DuBOIS — The first snow storm of the season brought rush hour and school bus traffic to a halt for several hours late afternoon Tuesday in DuBois and the surrounding areas.
The National Weather Service (NWS) based in State College forecasted 1 to 3 inches and some ice on Tuesday afternoon.
“They (NWS) were pretty good on the timing too,” said Sandy Township Emergency Management Coordinator Larry Bickel. “We knew it was coming. So we started preparing.”
Bickel said he talked to township Public Works Director Matt Cook, who said the township had a plan and was ready for the snow.
“They (township crews) were out early,” said Bickel. “They were out hitting the streets and the township. PennDOT you know has got quite a challenge being a state entity, trying to get some of our roads taken care of too. Their primary responsibility, of course, is I-80 and Route 322 and doing the best they could.”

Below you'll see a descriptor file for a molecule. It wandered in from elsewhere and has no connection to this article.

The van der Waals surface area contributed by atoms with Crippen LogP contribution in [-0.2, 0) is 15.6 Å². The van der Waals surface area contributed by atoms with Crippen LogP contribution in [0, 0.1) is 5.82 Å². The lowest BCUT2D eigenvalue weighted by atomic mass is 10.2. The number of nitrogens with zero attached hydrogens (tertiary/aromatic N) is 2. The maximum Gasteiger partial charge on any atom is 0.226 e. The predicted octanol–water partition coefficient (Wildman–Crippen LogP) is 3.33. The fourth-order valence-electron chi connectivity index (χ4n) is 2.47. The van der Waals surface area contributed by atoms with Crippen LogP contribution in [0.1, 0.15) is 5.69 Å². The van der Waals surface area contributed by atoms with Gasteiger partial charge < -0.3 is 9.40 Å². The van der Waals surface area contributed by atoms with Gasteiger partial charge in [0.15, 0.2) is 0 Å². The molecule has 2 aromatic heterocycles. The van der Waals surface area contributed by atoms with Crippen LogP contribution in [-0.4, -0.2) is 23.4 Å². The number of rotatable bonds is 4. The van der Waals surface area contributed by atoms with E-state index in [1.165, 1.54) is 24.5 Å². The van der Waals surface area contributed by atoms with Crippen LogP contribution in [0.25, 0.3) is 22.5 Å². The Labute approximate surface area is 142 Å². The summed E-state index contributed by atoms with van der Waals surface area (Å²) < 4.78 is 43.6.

Though accumulation was 1-3 inches, Bickel said the long travel delays were due to a lot of vehicle crashes happening all at once.
“We had two there right in front of Fullington back to back on Rockton Road, so it was closed,” said Bickel. “We had a couple of tractor-trailers jack knife on the Beeline Highway out toward Sabula, so that road was closed. And then, of course, we had I-80 eastbound on (mile marker) 107 that was closed. So there was no way to get out of town, and that’s exactly what happened.
“We tried to get all the truck traffic out, but we couldn’t get them to Rockton, so we had to send them through town on Liberty Boulevard and out towards Luthersburg,” said Bickel. “There was nowhere to put the traffic and that was a real issue. So we got the volunteers out, we tried to help with the lights, but you can’t move traffic when it’s not moving. There’s nowhere to put it. So we had a real challenge. I think we did well. I didn’t hear of any issues other than, we had three buses of school students.”
Bickel said the school buses were trying to get the students home to Treasure Lake and Penfield.